"Our conclusion is that the company will be able to generate sufficient free cash flow to provide for necessary debt pay-down and maintain the common dividend; however, the current pace of share buyback may have to be scaled back,” Mr. Sklar said.
He is maintaining a “sector perform” recommendation on the stock, along with a 12-month price target of $159. The stock traded at $143 in Toronto on Tuesday in midday action.
He pointed out that Canadian Tire’s elevated debt level is the result of the recent Helly Hansen acquisition and share buyback activity, which has left the retailer with a net debt to EBITDA (earnings before interest, taxes, depreciation and amortization) ratio of 3.3 to 3.6 (depending on the method for calculating the ratio).
Credit rating agencies generally require Canadian consumer companies with an investment grade rating to maintain a debt-to-EBITDA ratio of 3 or less. Anything higher means that the company must show a path to bringing the ratio back in line within 18 months. In the case of Canadian Tire, that means the company needs to bring the debt down by $500-million to $800-million, with one-and-a-half to two years of free cash flow.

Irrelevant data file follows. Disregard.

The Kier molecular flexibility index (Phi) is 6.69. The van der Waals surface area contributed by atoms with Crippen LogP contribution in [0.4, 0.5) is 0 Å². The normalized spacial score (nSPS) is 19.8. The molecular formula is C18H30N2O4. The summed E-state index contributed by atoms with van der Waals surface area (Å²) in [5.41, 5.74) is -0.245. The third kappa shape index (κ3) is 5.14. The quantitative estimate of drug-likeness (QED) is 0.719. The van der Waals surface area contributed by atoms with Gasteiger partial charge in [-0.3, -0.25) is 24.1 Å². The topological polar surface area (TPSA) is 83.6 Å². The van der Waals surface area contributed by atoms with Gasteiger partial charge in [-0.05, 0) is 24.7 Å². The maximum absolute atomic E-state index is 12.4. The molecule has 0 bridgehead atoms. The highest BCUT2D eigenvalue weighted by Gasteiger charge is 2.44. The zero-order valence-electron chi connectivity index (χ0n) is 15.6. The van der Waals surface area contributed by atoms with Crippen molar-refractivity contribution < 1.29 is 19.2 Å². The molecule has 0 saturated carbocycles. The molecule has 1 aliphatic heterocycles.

Mr. Sklar is confident that Canadian Tire can achieve this debt repayment and pay its dividend. What’s less clear is the retailer’s ability to buy back additional shares.
“Canadian Tire repurchased 4.3 million shares ($659.3-million), 3.7 million shares ($588.9-million), and 1.4 million shares ($200.7-million) in 2017, 2018, and year-to-date as of the end of Q3/19, respectively. Our calculation suggests that there may be insufficient cash flow to continue with share buyback at these levels,” the analyst said.
While Canadian Tire has previously indicated that it intends to buy back $350-million worth of shares by the end of 2020, Mr. Sklar expects the company will hit just three-quarters of this target. As a result, Mr. Sklar has trimmed his earnings-per-share estimates.
For the fourth quarter of 2019, he now expects Canadian Tire will generate a profit of $5.41 per share, down from a previous estimate of $5.44. For 2020, his EPS estimate is $13.72, down from an earlier estimate of $13.94.
In other analyst actions:
BMO upgraded Freeport-McMoRan to “outperform" and raised its price target to US$17 from $12.
BMO downgraded Alcoa to “market perform” from “outperform” and lowered its price target to US$23 from $25.